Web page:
[UPDATE]: Brian Johnson with Americans for Tax Reform responds in the comments section to my post earlier today with evidence he says supports Norquist's email. In response, I posted my own rebuttal to his attempted rebuttal, also in the comments section. Feel free to wade in and comment as you like.
You know conservatives are running out of substantive and articulate rebuttals when they fall back on the this-bill-is-a-government-takeover meme. Today, anti-tax activist Grover Norquist shot out an email blast imaginatively titled "Stop the Government Takeover of Our Banks" urging his followers to call their respective senators and plead with them to block the main financial reform bill now being debated on Senate floor. "Sen. Dodd and the Democrats are trying to force their 'Wall Street Bailout Bill,' S. 3217, the Restoring American Financial Stability Act of 2010, down the throats of the American public," Norquist's email reads. Nevermind that the bill is not a "bailout bill," as misinformed observers like Norquist and even lawmakers like, say, Senate Minority Leader Mitch McConnell, have said. That's conservative scare tactic number one in Norquist's email.
Number two: Norquist's email goes on to say, "This bill will give the government powers to monitor and track your personal bank account transactions and all of your purchases and give that information to Wall Street and Big Businesses." This statement refers to a proposed Office of Financial Research, an organization that would gather financial data for modeling and, according to the bill's summary text, "monitor emerging risks to the economy" to prevent future meltdowns. The idea of an OFR has been supported by Nobel laureates, leading economists, as well as both Democratic and Republican senators. (Sen. Bob Corker (R-Tenn.), a leading GOP figure on financial reform, supports it.) Moreover, there's no evidence—apart from the baseless claims of people like Karl Rove and Fox News host Steve Doocy—that this agency will pry into the financial data and private lives of Americans.
And number three: Finally, Norquist's says, "This bill will make permanent the same risky lending practices that contributed to the financial collapse and create Fannie Mae 2.0." The bill, as it looks now, will not "make permanent" the predatory abuses that precipitated the crisis—but will crack down on those practices. A proposed independent consumer protection agency, to be housed in the Federal Reserve, would focus on ending exactly these kinds of abuses, zeroing in on non-bank institutions like subprime and payday lenders and auto dealers. As for "Fannie Mae 2.0," it's hard to know what Norquist is even talking about here. It's true, the bill does not, in its current form, address the issues of Fannie and Freddie Mac, the two government-backed housing corporations, even though the twins are a massive headache and played a major role in fueling the subprime bubble. But lawmakers have said they'll take up legislation to fix the twins—that, indeed, separate legislation is needed given the size of their problems—when they're done with the current financial reform. And if they delay, Americans will need to pressure them to make sure it gets done.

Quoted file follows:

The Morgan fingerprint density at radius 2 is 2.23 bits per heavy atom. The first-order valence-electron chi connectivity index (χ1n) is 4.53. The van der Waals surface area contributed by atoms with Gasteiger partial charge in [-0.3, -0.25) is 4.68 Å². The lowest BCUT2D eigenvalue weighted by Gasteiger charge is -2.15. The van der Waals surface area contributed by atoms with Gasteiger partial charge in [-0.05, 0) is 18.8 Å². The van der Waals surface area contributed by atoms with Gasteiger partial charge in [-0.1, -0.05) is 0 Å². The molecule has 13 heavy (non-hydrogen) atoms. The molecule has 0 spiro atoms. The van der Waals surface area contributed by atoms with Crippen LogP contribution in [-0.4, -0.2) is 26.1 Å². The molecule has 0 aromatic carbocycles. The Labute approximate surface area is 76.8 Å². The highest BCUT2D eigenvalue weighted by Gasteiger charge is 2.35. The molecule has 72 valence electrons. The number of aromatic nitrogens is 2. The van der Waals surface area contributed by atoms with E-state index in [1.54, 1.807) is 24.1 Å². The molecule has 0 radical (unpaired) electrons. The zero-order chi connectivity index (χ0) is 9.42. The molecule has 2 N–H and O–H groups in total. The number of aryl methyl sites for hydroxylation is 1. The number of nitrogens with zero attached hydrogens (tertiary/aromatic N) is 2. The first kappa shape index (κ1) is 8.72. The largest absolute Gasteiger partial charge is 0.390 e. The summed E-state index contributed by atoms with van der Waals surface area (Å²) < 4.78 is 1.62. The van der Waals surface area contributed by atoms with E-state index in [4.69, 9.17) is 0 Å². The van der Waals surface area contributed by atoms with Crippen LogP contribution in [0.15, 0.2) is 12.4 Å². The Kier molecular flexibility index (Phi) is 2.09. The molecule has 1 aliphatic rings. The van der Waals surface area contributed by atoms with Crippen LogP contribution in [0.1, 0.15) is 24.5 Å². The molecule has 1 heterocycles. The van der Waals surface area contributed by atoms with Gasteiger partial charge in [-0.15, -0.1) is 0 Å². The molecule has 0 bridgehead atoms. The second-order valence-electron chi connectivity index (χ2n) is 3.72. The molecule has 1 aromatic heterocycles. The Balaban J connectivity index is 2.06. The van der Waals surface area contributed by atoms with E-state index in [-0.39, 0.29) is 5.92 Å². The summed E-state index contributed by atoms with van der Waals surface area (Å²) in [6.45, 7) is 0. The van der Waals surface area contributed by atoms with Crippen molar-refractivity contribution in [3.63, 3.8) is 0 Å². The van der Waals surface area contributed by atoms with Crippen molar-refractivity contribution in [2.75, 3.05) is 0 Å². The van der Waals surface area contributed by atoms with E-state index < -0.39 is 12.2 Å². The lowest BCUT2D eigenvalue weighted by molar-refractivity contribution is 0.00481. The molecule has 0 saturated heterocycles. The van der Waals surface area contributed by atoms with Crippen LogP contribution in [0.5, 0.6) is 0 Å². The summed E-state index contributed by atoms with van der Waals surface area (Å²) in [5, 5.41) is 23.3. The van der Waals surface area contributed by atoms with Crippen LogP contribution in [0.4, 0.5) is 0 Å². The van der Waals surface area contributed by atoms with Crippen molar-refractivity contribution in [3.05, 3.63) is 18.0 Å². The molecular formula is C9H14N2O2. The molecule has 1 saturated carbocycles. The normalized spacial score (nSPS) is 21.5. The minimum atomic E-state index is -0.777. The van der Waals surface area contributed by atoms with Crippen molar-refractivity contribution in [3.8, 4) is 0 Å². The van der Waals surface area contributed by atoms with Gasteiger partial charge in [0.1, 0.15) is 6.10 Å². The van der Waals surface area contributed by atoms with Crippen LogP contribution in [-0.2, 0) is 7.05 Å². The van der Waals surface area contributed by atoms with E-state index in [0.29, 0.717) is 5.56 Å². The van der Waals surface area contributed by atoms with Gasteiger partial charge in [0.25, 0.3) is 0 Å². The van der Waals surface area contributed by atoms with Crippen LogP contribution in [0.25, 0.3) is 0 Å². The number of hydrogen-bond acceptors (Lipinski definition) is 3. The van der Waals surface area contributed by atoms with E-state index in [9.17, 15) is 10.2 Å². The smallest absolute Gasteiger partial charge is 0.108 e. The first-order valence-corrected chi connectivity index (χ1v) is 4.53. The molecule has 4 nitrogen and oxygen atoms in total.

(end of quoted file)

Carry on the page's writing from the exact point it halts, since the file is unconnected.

All in all, Norquist's email shows that conservatives are running out of ways to oppose to financial reform. Instead of actually critiquing parts of the bill, they're continuing to fabricate or fudge parts of the bill to scare people into fighting it.
A bloc of heavyweight Republican donors is demanding that Florida Governor Charlie Crist, who recently ditched the GOP to run as an independent in his state's US Senate race, return all of their campaign donations for his party betrayal. As of the end of March, Crist had more than $7 million in his campaign war chest, thanks in large part to his deep-pocketed friends in the GOP. The donors' demands came in a letter to Crist that read in part:
"We helped to support, and yes to bankroll, your political career. For years you have been asking us for money. And for years we have put our names and credibility on the line by asking our friends to donate to you. Those days are over."
The donors asking for their money back include the former head of the Florida Republican Party, Al Cardenas. Crist's campaign hasn't responded to the letter yet, the Associated Press reported, and he has no obligation to return any of the money.
Crist switched from the GOP to an independent last week, knowing he had little to no chance beating his Republican rival, Marco Rubio, a Tea Party darling who is the former speaker of Florida's house of representatives. Crist trailed Rubio in the polls by as much as 20 points, but as an independent, the Florida governor looks to have much more of a chance competing with Rubio and Rep. Kendrick Meek (D-Fla.), the presumed Democratic candidate.